List of all entry/exit/relays are public knowledge and ISPs / govts can use it to block access to tor. How are bridges different in this respect? From my understanding anyone can request for bridge and can get one. Which means it should be possible to write a program to request repeatedly and get list of all bridges in the network and thus be able to add all of them to the block list. So how exactly this is prevented?

1 Answer 1


From a Tor Blog post, 28 Aug 2019: Tor currently has approximately 1,000 bridges, 600 of which support the obfs4 obfuscation protocol. Unfortunately, these numbers have been stagnant for a while. It's not enough to have many bridges: eventually, all of them could find themselves in block lists. We therefore need a constant trickle of new bridges that aren't blocked anywhere yet. Please run a bridge if you can. Run Tor Bridges.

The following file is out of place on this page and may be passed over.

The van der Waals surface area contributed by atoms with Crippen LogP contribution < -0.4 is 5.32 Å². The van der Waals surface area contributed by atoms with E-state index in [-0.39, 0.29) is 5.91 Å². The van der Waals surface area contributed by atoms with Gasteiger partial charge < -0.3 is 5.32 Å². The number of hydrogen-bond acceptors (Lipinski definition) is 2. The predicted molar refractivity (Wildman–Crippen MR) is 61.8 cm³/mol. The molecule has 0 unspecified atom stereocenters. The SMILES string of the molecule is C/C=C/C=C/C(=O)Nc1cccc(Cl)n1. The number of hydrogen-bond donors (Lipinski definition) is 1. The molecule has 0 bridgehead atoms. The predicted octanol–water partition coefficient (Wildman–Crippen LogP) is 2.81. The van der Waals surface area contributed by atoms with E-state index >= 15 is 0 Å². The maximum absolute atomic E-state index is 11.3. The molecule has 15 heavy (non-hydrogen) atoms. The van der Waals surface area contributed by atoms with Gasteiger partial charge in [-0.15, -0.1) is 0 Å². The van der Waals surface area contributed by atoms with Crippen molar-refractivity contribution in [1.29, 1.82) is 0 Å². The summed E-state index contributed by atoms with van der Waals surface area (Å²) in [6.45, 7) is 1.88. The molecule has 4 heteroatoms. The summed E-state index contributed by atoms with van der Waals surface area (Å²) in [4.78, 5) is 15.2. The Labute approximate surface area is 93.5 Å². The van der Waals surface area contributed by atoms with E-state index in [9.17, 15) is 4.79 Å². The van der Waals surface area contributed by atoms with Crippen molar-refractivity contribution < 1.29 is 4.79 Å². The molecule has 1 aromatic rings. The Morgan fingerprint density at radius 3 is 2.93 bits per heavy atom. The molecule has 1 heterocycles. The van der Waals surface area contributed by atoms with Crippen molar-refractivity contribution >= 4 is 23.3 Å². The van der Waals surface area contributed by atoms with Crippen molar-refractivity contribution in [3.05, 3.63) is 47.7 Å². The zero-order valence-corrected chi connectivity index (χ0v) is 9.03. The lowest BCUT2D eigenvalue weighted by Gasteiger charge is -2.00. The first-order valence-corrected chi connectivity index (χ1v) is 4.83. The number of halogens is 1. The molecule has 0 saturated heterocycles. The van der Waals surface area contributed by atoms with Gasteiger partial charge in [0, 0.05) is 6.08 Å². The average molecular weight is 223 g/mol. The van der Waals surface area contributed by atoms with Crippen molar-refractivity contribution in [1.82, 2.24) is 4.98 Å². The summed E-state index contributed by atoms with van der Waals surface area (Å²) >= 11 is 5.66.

• Even if we get 100 times more new bridges, shouldn't it always be possible to get all of them with a simple script? Is there some clever algorithm to prevent this? Commented Jan 17, 2020 at 3:48

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